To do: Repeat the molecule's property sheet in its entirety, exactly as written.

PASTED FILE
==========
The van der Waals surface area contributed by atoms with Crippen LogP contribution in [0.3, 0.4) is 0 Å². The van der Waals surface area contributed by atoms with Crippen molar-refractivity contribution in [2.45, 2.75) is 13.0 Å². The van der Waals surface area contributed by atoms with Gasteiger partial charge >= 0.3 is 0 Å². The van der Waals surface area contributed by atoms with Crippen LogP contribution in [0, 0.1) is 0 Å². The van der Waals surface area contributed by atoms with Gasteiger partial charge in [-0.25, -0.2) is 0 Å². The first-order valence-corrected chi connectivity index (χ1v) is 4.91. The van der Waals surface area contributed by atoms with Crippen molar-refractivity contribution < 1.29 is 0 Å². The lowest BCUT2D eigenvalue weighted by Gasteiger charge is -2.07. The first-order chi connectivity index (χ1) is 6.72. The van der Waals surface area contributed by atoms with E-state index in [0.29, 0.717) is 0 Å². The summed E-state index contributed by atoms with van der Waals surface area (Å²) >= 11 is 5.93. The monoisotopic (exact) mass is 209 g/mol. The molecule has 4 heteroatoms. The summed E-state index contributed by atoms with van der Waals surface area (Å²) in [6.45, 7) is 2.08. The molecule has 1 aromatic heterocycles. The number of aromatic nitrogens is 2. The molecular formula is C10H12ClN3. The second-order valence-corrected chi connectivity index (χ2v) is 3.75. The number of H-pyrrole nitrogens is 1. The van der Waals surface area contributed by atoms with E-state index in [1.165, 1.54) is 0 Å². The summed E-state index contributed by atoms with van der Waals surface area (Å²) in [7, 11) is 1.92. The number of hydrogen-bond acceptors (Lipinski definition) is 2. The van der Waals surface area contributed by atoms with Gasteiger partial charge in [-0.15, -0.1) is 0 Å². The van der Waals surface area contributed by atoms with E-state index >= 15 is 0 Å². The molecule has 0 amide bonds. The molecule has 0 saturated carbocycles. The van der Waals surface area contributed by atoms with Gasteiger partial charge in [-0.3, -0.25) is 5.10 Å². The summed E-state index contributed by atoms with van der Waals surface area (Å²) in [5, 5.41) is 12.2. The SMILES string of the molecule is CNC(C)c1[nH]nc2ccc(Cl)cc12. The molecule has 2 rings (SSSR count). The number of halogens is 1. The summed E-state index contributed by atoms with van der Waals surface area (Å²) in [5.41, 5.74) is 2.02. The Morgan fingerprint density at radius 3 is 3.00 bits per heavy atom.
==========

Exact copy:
The van der Waals surface area contributed by atoms with Crippen LogP contribution in [0.3, 0.4) is 0 Å². The van der Waals surface area contributed by atoms with Crippen molar-refractivity contribution in [2.45, 2.75) is 13.0 Å². The van der Waals surface area contributed by atoms with Gasteiger partial charge >= 0.3 is 0 Å². The van der Waals surface area contributed by atoms with Crippen LogP contribution in [0, 0.1) is 0 Å². The van der Waals surface area contributed by atoms with Gasteiger partial charge in [-0.25, -0.2) is 0 Å². The first-order valence-corrected chi connectivity index (χ1v) is 4.91. The van der Waals surface area contributed by atoms with Crippen molar-refractivity contribution < 1.29 is 0 Å². The lowest BCUT2D eigenvalue weighted by Gasteiger charge is -2.07. The first-order chi connectivity index (χ1) is 6.72. The van der Waals surface area contributed by atoms with E-state index in [0.29, 0.717) is 0 Å². The summed E-state index contributed by atoms with van der Waals surface area (Å²) >= 11 is 5.93. The monoisotopic (exact) mass is 209 g/mol. The molecule has 4 heteroatoms. The summed E-state index contributed by atoms with van der Waals surface area (Å²) in [6.45, 7) is 2.08. The molecule has 1 aromatic heterocycles. The number of aromatic nitrogens is 2. The molecular formula is C10H12ClN3. The second-order valence-corrected chi connectivity index (χ2v) is 3.75. The number of H-pyrrole nitrogens is 1. The van der Waals surface area contributed by atoms with E-state index in [1.165, 1.54) is 0 Å². The summed E-state index contributed by atoms with van der Waals surface area (Å²) in [7, 11) is 1.92. The number of hydrogen-bond acceptors (Lipinski definition) is 2. The van der Waals surface area contributed by atoms with Gasteiger partial charge in [-0.15, -0.1) is 0 Å². The van der Waals surface area contributed by atoms with E-state index >= 15 is 0 Å². The molecule has 0 amide bonds. The molecule has 0 saturated carbocycles. The van der Waals surface area contributed by atoms with Gasteiger partial charge in [-0.3, -0.25) is 5.10 Å². The summed E-state index contributed by atoms with van der Waals surface area (Å²) in [5, 5.41) is 12.2. The SMILES string of the molecule is CNC(C)c1[nH]nc2ccc(Cl)cc12. The molecule has 2 rings (SSSR count). The number of halogens is 1. The summed E-state index contributed by atoms with van der Waals surface area (Å²) in [5.41, 5.74) is 2.02. The Morgan fingerprint density at radius 3 is 3.00 bits per heavy atom.